The reverse of this phenomenon also applied: false spiritual values influenced directions the economy would take—the law of demand. Because of their association with deity, idols represented something socially acceptable into which people might pour time and money. The prestige the idols furnished made people protective of the system. Those who prospered from it had found a niche. Their real source of subsistence—farmers and husbandmen—took second place in people’s minds. Society measured wealth in terms of money and the idols it could buy, rather than by how much food could be produced.

We can thus liken Babylon’s socioeconomic structure to an upside-down pyramid, which, as it grows, ever narrows at its base. In it, the many depend on the few for their support. Babylon’s mass of people, engaged in producing and selling idols, remain out of touch with their life source, rendering them vulnerable to catastrophe. The greatest height to which Babylon attains thus also forms her lowest point of stability. For when, through some unforeseen (divine) intervention, a single stone jars loose from the base, the entire structure collapses.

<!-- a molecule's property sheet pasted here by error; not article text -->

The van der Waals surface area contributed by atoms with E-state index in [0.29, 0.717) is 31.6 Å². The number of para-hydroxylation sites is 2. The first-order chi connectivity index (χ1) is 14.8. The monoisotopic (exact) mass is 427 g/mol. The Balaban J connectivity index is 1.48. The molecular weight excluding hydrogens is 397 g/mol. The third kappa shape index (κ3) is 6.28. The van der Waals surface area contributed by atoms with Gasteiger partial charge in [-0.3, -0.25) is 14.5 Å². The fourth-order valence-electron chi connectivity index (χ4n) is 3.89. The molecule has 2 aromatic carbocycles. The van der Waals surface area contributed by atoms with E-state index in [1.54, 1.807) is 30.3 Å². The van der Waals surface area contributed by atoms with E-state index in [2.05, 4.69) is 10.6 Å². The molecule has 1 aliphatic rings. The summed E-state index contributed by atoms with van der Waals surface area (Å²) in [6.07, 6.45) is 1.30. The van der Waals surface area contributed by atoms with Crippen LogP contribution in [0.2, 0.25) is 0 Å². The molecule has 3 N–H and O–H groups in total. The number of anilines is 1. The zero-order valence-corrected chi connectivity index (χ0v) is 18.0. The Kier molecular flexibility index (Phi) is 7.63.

By way of contrast, Zion’s economy is not so structured. As Israel’s prophets outline, Zion possesses a broad rural base, in which every family works its inheritance of land.77 This makes Zion a stable, self-sustaining structure. In it abide neither poor nor those who appropriate what belongs to others. Zion’s people look to their Head, their cornerstone, to bless them with increase. Old Testament and Book of Mormon examples show that such a structure can weather most storms, endure most attacks, and quickly repair or rebuild itself. The direct means of sustenance— the capacity to produce foodstuffs and raw materials—is ready at hand. Even when a people must flee temporarily into the wilderness, this provides them with the greatest maneuverability.